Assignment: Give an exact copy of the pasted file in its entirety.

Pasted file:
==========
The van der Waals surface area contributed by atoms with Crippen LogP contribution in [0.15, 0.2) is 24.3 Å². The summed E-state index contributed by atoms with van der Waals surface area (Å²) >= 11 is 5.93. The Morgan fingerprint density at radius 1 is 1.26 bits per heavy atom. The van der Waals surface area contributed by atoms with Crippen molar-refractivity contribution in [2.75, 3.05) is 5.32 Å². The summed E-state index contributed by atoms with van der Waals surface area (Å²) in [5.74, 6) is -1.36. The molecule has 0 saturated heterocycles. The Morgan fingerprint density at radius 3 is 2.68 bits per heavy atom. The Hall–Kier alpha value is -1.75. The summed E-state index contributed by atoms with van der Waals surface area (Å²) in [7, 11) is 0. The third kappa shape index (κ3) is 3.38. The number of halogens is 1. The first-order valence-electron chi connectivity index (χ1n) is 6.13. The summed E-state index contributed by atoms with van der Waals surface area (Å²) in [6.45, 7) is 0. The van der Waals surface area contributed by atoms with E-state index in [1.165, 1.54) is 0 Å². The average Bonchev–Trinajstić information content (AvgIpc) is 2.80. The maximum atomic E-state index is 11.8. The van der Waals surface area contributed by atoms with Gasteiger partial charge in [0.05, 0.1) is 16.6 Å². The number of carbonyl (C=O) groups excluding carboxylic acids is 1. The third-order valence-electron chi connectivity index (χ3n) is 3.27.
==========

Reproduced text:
The van der Waals surface area contributed by atoms with Crippen LogP contribution in [0.15, 0.2) is 24.3 Å². The summed E-state index contributed by atoms with van der Waals surface area (Å²) >= 11 is 5.93. The Morgan fingerprint density at radius 1 is 1.26 bits per heavy atom. The van der Waals surface area contributed by atoms with Crippen molar-refractivity contribution in [2.75, 3.05) is 5.32 Å². The summed E-state index contributed by atoms with van der Waals surface area (Å²) in [5.74, 6) is -1.36. The molecule has 0 saturated heterocycles. The Morgan fingerprint density at radius 3 is 2.68 bits per heavy atom. The Hall–Kier alpha value is -1.75. The summed E-state index contributed by atoms with van der Waals surface area (Å²) in [7, 11) is 0. The third kappa shape index (κ3) is 3.38. The number of halogens is 1. The first-order valence-electron chi connectivity index (χ1n) is 6.13. The summed E-state index contributed by atoms with van der Waals surface area (Å²) in [6.45, 7) is 0. The van der Waals surface area contributed by atoms with E-state index in [1.165, 1.54) is 0 Å². The average Bonchev–Trinajstić information content (AvgIpc) is 2.80. The maximum atomic E-state index is 11.8. The van der Waals surface area contributed by atoms with Gasteiger partial charge in [0.05, 0.1) is 16.6 Å². The number of carbonyl (C=O) groups excluding carboxylic acids is 1. The third-order valence-electron chi connectivity index (χ3n) is 3.27.